The audition

Finding a place to live is a hassle no matter what. But having to ‘audition’ for a room and give a presentation to the landlord, too? Antonella’s frustrations continue to grow in her quest for an apartment.
Photos and text by Valia Papadopoulou

Antonella Serrecchia, a first year master’s student in journalism from Italy, is one of the many international students still looking for somewhere to stay. The UK is following her in her ongoing quest to find a home in Groningen.

When Antonella arrived in Groningen for the very first time, she stored her luggage in a locker at the station and set out to go sight seeing in the city. Even though she had a place to stay at a friend’s house for the night, she was still distracted by her house hunt.

She wound up at the Maxx Vastgoed real estate agency. ‘But when I explained to them what I needed, they asked me to pay a 30 euro registration fee,’ she says. ‘I felt that it was wrong, so I decided not to do it. You cannot pay a registration fee to all the agencies you visit. What if they don’t have anything to offer in the end?’

Presentation

‘If I were in my country, I would just visit an agency and tell them exactly what I want, ask them to show me what they have and rent the room that matched my criteria’, she says. ‘Apparently, it doesn’t work like that here.’

She visited a couple more real estate agencies to no avail: they had no rooms. But even at the agencies where there was a glimmer of hope, she was stunned to learn that some Dutch landlords demand tenants provide a presentation about themselves.

‘It is really frustrating. When it comes to the tenants and the fact that they have to choose the person who will rent the room, it is fine and I get it because they will live with you. But sending a presentation to the landlord is a bit much.’

Audition

Eventually, Antonella managed to arrange four viewings, but that also yielded nothing. ‘Even though some of the rooms were what I was looking for, in the end I always got the same answer: ‘‘Sorry, we chose someone else.’ This phrase more or less summarises what happened in my first weeks here’, Antonella says.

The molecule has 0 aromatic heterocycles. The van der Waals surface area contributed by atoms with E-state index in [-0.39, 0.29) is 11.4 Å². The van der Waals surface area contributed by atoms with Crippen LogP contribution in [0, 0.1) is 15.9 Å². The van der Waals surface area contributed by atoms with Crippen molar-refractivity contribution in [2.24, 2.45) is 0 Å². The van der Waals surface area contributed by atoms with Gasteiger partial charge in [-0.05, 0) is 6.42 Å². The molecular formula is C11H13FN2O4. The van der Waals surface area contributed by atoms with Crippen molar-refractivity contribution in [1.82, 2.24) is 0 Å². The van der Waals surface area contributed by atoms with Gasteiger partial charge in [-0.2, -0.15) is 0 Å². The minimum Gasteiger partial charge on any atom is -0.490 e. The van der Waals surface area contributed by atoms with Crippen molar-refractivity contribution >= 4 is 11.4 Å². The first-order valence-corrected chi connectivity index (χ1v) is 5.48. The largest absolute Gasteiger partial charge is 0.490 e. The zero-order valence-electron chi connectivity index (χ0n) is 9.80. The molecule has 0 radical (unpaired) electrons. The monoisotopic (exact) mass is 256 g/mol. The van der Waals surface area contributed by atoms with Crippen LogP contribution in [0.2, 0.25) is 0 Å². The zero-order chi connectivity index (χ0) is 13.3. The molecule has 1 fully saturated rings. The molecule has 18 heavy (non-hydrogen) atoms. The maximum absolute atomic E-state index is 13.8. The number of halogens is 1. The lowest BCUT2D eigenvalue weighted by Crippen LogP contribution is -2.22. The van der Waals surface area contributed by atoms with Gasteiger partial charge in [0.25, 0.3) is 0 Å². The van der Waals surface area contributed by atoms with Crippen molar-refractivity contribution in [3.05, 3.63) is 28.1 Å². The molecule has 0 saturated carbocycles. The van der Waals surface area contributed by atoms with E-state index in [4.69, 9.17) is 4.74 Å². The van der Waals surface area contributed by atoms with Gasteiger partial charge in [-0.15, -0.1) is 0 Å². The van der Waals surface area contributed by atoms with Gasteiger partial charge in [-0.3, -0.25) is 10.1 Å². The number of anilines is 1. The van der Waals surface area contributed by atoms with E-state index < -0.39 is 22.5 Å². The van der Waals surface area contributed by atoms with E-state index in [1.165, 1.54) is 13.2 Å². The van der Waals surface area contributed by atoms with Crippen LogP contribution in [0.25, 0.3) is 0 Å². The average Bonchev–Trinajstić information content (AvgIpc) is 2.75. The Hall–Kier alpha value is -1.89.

Having to prove that she would be the ideal roommate every time was also frustrating. She showed up at one room viewing and quickly realised she was merely one of 20 other house-hunting hopefuls waiting there.

‘I freaked out’, she says. ‘I don’t like being in a position to compete with other people and prove that I clean, I cook, I pay the rent right on time and I am the best. If people think that we could get along, that’s fine, but I don’t want to be the one to tell them that I am the best, and unfortunately this is how it works here. A viewing is like an audition, actually.’

Airbnb

So far, she has stayed in a hostel and in the houses of a couple of different friends, and now she is sharing an Airbnb property with two other Italians who are also still looking for a room. ‘The house is big and has a garden and everything we need. It is a bit over my budget, which is 400 euros, but I think it is still doable for me.’

She can stay in her current room as long as she needs, but she is still hoping to be able to find a permanent place soon. ‘I am not giving up, but I would like to wait until the situation settles down a bit, so maybe then I will find a better room. But if by the end of this month I still don’t have a room, I will start freaking out.’

Read part one of Antonella’s story here. Check back next week for part three.

Nederlands

21 September 2016 | 27-9-2016, 18:21